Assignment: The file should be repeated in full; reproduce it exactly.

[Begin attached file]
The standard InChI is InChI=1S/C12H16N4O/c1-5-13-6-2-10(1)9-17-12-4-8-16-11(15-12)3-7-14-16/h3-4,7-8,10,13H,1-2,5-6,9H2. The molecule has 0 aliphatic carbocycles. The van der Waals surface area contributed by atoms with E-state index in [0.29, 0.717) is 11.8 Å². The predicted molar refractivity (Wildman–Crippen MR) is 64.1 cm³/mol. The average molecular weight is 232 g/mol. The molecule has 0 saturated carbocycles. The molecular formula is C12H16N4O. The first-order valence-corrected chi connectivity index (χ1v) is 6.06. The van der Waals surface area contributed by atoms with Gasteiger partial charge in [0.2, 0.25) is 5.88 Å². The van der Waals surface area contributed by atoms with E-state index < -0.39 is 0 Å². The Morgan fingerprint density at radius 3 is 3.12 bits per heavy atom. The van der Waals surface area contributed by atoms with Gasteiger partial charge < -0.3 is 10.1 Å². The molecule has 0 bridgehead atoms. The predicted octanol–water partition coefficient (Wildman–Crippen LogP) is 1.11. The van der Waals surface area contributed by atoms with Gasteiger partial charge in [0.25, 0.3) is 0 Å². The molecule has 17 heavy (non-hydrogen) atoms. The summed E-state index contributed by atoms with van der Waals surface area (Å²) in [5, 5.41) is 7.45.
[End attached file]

The standard InChI is InChI=1S/C12H16N4O/c1-5-13-6-2-10(1)9-17-12-4-8-16-11(15-12)3-7-14-16/h3-4,7-8,10,13H,1-2,5-6,9H2. The molecule has 0 aliphatic carbocycles. The van der Waals surface area contributed by atoms with E-state index in [0.29, 0.717) is 11.8 Å². The predicted molar refractivity (Wildman–Crippen MR) is 64.1 cm³/mol. The average molecular weight is 232 g/mol. The molecule has 0 saturated carbocycles. The molecular formula is C12H16N4O. The first-order valence-corrected chi connectivity index (χ1v) is 6.06. The van der Waals surface area contributed by atoms with Gasteiger partial charge in [0.2, 0.25) is 5.88 Å². The van der Waals surface area contributed by atoms with E-state index < -0.39 is 0 Å². The Morgan fingerprint density at radius 3 is 3.12 bits per heavy atom. The van der Waals surface area contributed by atoms with Gasteiger partial charge < -0.3 is 10.1 Å². The molecule has 0 bridgehead atoms. The predicted octanol–water partition coefficient (Wildman–Crippen LogP) is 1.11. The van der Waals surface area contributed by atoms with Gasteiger partial charge in [0.25, 0.3) is 0 Å². The molecule has 17 heavy (non-hydrogen) atoms. The summed E-state index contributed by atoms with van der Waals surface area (Å²) in [5, 5.41) is 7.45.